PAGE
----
At the same time, you'd think every full-time Cup driver is fearless, and to an extent, that's true. But there are some drivers that just stand head and shoulders above their competition, and they're the 10 drivers we pick here.

Because I am limited to make only 10 choices, I'd be remiss if I didn't mention three others who just missed this list by a sliver. They're the trio I call the honorable mentions: four-time Cup champ Jeff Gordon, 2003 Cup champ and two-time Daytona 500 winner Matt Kenseth and Kasey Kahne, none of whom has ever backed down from an on-track challenge. 

So without further ado, here's my list of the 10 most fearless drivers in NASCAR today:


Sunday, November 11, 2012

Police and NASCAR officials try to restore order after the pit road brawl
 where Clint Bowyer's crew members attempted to attack driver
  Jeff Gordon after Gordon wrecked Bowyer, effectively ending his
 Chase championship chances.
(photo courtesy Getty Images).

Controversial Wreck Leads to Jeff Gordon Nearly Mugged by Clint Bowyer's Crew
(BleacherReport.com)


BY   (FEATURED COLUMNIST) ON NOVEMBER 11, 2012




There is no other way to say it, no better way to describe what took place two laps from the finish Sunday at Phoenix International Raceway.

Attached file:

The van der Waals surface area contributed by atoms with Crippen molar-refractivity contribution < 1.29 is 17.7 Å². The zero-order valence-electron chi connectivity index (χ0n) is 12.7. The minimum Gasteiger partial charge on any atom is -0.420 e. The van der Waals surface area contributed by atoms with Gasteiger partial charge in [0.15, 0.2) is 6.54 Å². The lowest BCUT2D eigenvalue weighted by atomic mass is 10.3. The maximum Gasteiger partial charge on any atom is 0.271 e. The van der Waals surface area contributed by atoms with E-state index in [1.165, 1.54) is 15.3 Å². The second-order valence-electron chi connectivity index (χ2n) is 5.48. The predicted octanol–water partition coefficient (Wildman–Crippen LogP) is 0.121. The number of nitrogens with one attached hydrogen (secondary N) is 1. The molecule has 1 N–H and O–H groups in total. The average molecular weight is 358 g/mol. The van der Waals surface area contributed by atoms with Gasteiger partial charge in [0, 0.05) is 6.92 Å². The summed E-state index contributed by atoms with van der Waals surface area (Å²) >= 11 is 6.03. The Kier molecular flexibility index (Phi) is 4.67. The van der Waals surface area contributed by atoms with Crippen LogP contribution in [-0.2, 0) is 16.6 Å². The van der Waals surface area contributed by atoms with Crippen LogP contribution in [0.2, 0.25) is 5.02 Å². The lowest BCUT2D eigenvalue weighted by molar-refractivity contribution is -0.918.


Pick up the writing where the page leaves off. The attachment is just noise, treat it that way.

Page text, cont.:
Jeff Gordon was nearly mugged, plain and simple.

The offenders weren't some scraggly thieves looking for Johnson's wallet for a quick cash score.

Rather, the offenders were nothing short of the kind of hooligans you'd find in the most egregious soccer matches in either Europe or South America.

Those offenders were disguised as members of the No. 15 Michael Waltrip Racing team, but in reality, they were nothing more than out and outright thugs.

Sure, 30 or 40 years ago, when drivers had a dust-up on the race track, they'd more often than not settle their differences man-to-man and fist-to-fist behind the nearest hauler. Who can forget the infield skirmish between Donny Allison and Cale Yarborough in the 1979 Daytona 500?

But this is modern day NASCAR. We've come a long way—or at least I'd like to hope we have—than from things like the Allison-Yarborough throwdown in the infield of Daytona International Speedway 33 years ago.

Yes, this is modern-day NASCAR. This is not the wild, wild West, this is not pro wrestling and this is certainly not what NASCAR is supposed to be about.

I get that Bowyer and his crew were upset. But at the same time, these are supposed to be grown men, individuals that are supposed to represent Michael Waltrip Racing and several key sponsors in the finest and most upstanding ways.

I can only imagine how officials from 5-Hour Energy, Bowyer's primary sponsor, must have reacted when Bowyer's crew rushed to try and attack Gordon.